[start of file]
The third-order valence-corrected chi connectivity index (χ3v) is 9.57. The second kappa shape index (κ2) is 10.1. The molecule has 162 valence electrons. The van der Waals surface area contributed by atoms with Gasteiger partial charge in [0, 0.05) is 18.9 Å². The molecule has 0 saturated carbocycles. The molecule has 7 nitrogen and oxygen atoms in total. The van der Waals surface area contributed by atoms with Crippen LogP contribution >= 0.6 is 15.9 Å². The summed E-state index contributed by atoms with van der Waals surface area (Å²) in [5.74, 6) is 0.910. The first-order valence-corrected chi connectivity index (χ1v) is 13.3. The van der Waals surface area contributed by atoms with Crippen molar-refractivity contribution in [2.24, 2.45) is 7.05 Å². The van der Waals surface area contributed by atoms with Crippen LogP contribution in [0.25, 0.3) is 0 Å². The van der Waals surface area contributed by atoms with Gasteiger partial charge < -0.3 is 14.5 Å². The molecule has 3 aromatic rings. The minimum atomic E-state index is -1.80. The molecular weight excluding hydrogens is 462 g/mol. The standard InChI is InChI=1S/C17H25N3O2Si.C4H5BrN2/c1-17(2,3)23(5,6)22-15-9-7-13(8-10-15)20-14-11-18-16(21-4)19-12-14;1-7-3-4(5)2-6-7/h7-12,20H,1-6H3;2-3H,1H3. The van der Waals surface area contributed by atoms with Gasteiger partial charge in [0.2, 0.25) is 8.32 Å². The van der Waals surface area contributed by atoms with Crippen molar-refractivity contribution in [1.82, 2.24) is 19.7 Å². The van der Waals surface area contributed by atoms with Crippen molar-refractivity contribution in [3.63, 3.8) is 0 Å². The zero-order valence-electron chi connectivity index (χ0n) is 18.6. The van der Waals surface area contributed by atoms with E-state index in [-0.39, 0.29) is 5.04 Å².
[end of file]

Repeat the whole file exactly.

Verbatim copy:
The third-order valence-corrected chi connectivity index (χ3v) is 9.57. The second kappa shape index (κ2) is 10.1. The molecule has 162 valence electrons. The van der Waals surface area contributed by atoms with Gasteiger partial charge in [0, 0.05) is 18.9 Å². The molecule has 0 saturated carbocycles. The molecule has 7 nitrogen and oxygen atoms in total. The van der Waals surface area contributed by atoms with Crippen LogP contribution >= 0.6 is 15.9 Å². The summed E-state index contributed by atoms with van der Waals surface area (Å²) in [5.74, 6) is 0.910. The first-order valence-corrected chi connectivity index (χ1v) is 13.3. The van der Waals surface area contributed by atoms with Crippen molar-refractivity contribution in [2.24, 2.45) is 7.05 Å². The van der Waals surface area contributed by atoms with Crippen LogP contribution in [0.25, 0.3) is 0 Å². The van der Waals surface area contributed by atoms with Gasteiger partial charge < -0.3 is 14.5 Å². The molecule has 3 aromatic rings. The minimum atomic E-state index is -1.80. The molecular weight excluding hydrogens is 462 g/mol. The standard InChI is InChI=1S/C17H25N3O2Si.C4H5BrN2/c1-17(2,3)23(5,6)22-15-9-7-13(8-10-15)20-14-11-18-16(21-4)19-12-14;1-7-3-4(5)2-6-7/h7-12,20H,1-6H3;2-3H,1H3. The van der Waals surface area contributed by atoms with Gasteiger partial charge in [0.2, 0.25) is 8.32 Å². The van der Waals surface area contributed by atoms with Crippen molar-refractivity contribution in [1.82, 2.24) is 19.7 Å². The van der Waals surface area contributed by atoms with Crippen molar-refractivity contribution in [3.63, 3.8) is 0 Å². The zero-order valence-electron chi connectivity index (χ0n) is 18.6. The van der Waals surface area contributed by atoms with E-state index in [-0.39, 0.29) is 5.04 Å².